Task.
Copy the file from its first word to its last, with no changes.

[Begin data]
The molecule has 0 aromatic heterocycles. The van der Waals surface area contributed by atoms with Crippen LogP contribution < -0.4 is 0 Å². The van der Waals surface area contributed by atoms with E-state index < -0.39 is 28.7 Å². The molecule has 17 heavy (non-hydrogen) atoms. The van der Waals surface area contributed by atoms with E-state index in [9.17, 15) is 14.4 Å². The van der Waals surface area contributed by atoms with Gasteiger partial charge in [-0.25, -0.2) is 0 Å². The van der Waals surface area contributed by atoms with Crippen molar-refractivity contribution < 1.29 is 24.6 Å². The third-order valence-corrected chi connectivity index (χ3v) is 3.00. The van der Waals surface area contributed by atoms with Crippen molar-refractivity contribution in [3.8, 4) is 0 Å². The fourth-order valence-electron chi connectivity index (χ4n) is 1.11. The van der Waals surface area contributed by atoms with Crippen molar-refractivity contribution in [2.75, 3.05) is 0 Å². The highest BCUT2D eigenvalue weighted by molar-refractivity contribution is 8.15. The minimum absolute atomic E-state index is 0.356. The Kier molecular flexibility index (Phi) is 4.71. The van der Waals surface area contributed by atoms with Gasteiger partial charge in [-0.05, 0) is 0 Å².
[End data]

The molecule has 0 aromatic heterocycles. The van der Waals surface area contributed by atoms with Crippen LogP contribution < -0.4 is 0 Å². The van der Waals surface area contributed by atoms with E-state index < -0.39 is 28.7 Å². The molecule has 17 heavy (non-hydrogen) atoms. The van der Waals surface area contributed by atoms with E-state index in [9.17, 15) is 14.4 Å². The van der Waals surface area contributed by atoms with Gasteiger partial charge in [-0.25, -0.2) is 0 Å². The van der Waals surface area contributed by atoms with Crippen molar-refractivity contribution < 1.29 is 24.6 Å². The third-order valence-corrected chi connectivity index (χ3v) is 3.00. The van der Waals surface area contributed by atoms with Crippen molar-refractivity contribution in [3.8, 4) is 0 Å². The fourth-order valence-electron chi connectivity index (χ4n) is 1.11. The van der Waals surface area contributed by atoms with Crippen molar-refractivity contribution in [2.75, 3.05) is 0 Å². The highest BCUT2D eigenvalue weighted by molar-refractivity contribution is 8.15. The minimum absolute atomic E-state index is 0.356. The Kier molecular flexibility index (Phi) is 4.71. The van der Waals surface area contributed by atoms with Gasteiger partial charge in [-0.05, 0) is 0 Å².